Others, however may interpret the comeback differently. The fact that Arsenal fell behind again, may be seen as a sign of their weakness and the turnaround, masking some of their flaws. In business, it is called the service recovery paradox which states that by making an effective recovery, a service can stand to achieve higher satisfaction ratings from customers than if the failure had never happened. That Arsenal fell behind, and recovered, quite effectively it has to be said as Everton had little of the second-half, and some fans and Wenger crown it as a sign of Arsenal’s “fantastic spirit” when at other times, it may be seen as a fragility. But the proof is in the pudding and Arsenal have made huge improvements, largely by having a settled squad and an easing injury list. The two centre-backs, Johan Djourou and Laurent Koscielny, had yet to concede in four matches before Louis Saha’s hugely contentious goal and have looked a superb, all-round partnership. The Gunners have also been playing more compact thus allowing them to press more effectively although the way Everton negated that side of the game in the first twenty minutes, highlights some areas for improvement.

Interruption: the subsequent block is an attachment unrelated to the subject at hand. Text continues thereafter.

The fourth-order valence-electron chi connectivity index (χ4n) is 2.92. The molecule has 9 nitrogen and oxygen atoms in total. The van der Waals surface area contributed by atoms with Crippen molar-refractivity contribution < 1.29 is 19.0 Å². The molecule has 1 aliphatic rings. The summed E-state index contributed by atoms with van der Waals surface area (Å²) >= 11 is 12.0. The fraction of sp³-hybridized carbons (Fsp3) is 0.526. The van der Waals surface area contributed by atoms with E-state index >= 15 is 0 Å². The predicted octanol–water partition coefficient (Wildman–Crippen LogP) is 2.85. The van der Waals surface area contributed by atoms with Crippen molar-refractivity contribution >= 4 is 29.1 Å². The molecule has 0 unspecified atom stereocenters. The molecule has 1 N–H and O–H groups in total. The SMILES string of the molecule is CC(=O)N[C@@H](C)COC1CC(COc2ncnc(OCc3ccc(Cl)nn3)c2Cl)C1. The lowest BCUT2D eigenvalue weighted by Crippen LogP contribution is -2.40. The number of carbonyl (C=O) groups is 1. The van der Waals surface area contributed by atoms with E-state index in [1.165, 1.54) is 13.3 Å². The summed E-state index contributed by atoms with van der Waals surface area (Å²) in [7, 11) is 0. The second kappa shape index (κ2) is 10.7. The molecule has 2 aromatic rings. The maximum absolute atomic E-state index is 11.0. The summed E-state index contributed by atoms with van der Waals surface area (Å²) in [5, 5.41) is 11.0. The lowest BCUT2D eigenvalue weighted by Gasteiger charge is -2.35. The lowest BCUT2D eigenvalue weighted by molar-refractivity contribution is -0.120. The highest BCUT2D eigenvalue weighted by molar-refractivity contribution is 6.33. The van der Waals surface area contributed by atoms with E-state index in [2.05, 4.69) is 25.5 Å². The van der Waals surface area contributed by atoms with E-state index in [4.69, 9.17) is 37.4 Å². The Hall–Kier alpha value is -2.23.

Everton pressed high up the pitch but they also dominated possession in the early stages. Arsenal aimed to press themselves, high up the pitch but because they were structured in a 4-2-4 with Cesc Fabregas defending as a second forward, Everton had a man advantage in the middle in the 4-5-1. Their 3v2 in the centre of midfield allowed them control the game even without the ball and Jack Wilshere, who has been tipped to play deeper for England, was easily pressed for time whenever he received the pass. With Arsenal playing no holders, they could do with a ball circulator, something Abou Diaby did in the second-half, wrestling control of the middle from Marouane Fellaini with a strong presence and calmness on the ball. Fabregas could also drop back to make a three in the middle to press, alleviating Arsenal the numerical disadvantage. Of course, that would mean the side conceding possession high up the pitch, but it would create an effective first line of defence – something Arsenal could experiment with before the matches against Barcelona.